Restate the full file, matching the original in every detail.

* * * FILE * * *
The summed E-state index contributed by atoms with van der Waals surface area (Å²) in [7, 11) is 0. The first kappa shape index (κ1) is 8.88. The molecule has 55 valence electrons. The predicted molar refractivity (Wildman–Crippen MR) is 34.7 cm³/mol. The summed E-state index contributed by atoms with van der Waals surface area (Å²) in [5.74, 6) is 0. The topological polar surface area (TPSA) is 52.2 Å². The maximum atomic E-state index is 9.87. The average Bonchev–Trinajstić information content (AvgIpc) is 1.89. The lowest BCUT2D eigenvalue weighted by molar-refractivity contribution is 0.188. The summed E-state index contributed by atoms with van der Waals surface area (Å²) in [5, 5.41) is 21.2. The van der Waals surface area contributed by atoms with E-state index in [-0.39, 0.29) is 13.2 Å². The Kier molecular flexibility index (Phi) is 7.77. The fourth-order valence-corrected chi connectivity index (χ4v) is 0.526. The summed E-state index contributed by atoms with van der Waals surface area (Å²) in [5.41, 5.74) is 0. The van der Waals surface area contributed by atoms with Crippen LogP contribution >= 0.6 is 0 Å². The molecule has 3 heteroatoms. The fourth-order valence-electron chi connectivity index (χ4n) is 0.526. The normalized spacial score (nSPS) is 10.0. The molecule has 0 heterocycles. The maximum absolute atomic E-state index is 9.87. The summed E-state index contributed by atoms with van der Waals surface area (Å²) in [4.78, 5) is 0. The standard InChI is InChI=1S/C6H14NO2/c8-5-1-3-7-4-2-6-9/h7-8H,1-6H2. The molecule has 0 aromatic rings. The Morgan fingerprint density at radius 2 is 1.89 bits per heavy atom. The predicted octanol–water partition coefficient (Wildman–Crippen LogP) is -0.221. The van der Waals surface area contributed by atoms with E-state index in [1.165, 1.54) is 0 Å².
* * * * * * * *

The summed E-state index contributed by atoms with van der Waals surface area (Å²) in [7, 11) is 0. The first kappa shape index (κ1) is 8.88. The molecule has 55 valence electrons. The predicted molar refractivity (Wildman–Crippen MR) is 34.7 cm³/mol. The summed E-state index contributed by atoms with van der Waals surface area (Å²) in [5.74, 6) is 0. The topological polar surface area (TPSA) is 52.2 Å². The maximum atomic E-state index is 9.87. The average Bonchev–Trinajstić information content (AvgIpc) is 1.89. The lowest BCUT2D eigenvalue weighted by molar-refractivity contribution is 0.188. The summed E-state index contributed by atoms with van der Waals surface area (Å²) in [5, 5.41) is 21.2. The van der Waals surface area contributed by atoms with E-state index in [-0.39, 0.29) is 13.2 Å². The Kier molecular flexibility index (Phi) is 7.77. The fourth-order valence-corrected chi connectivity index (χ4v) is 0.526. The summed E-state index contributed by atoms with van der Waals surface area (Å²) in [5.41, 5.74) is 0. The van der Waals surface area contributed by atoms with Crippen LogP contribution >= 0.6 is 0 Å². The molecule has 3 heteroatoms. The fourth-order valence-electron chi connectivity index (χ4n) is 0.526. The normalized spacial score (nSPS) is 10.0. The molecule has 0 heterocycles. The maximum absolute atomic E-state index is 9.87. The summed E-state index contributed by atoms with van der Waals surface area (Å²) in [4.78, 5) is 0. The standard InChI is InChI=1S/C6H14NO2/c8-5-1-3-7-4-2-6-9/h7-8H,1-6H2. The molecule has 0 aromatic rings. The Morgan fingerprint density at radius 2 is 1.89 bits per heavy atom. The predicted octanol–water partition coefficient (Wildman–Crippen LogP) is -0.221. The van der Waals surface area contributed by atoms with E-state index in [1.165, 1.54) is 0 Å².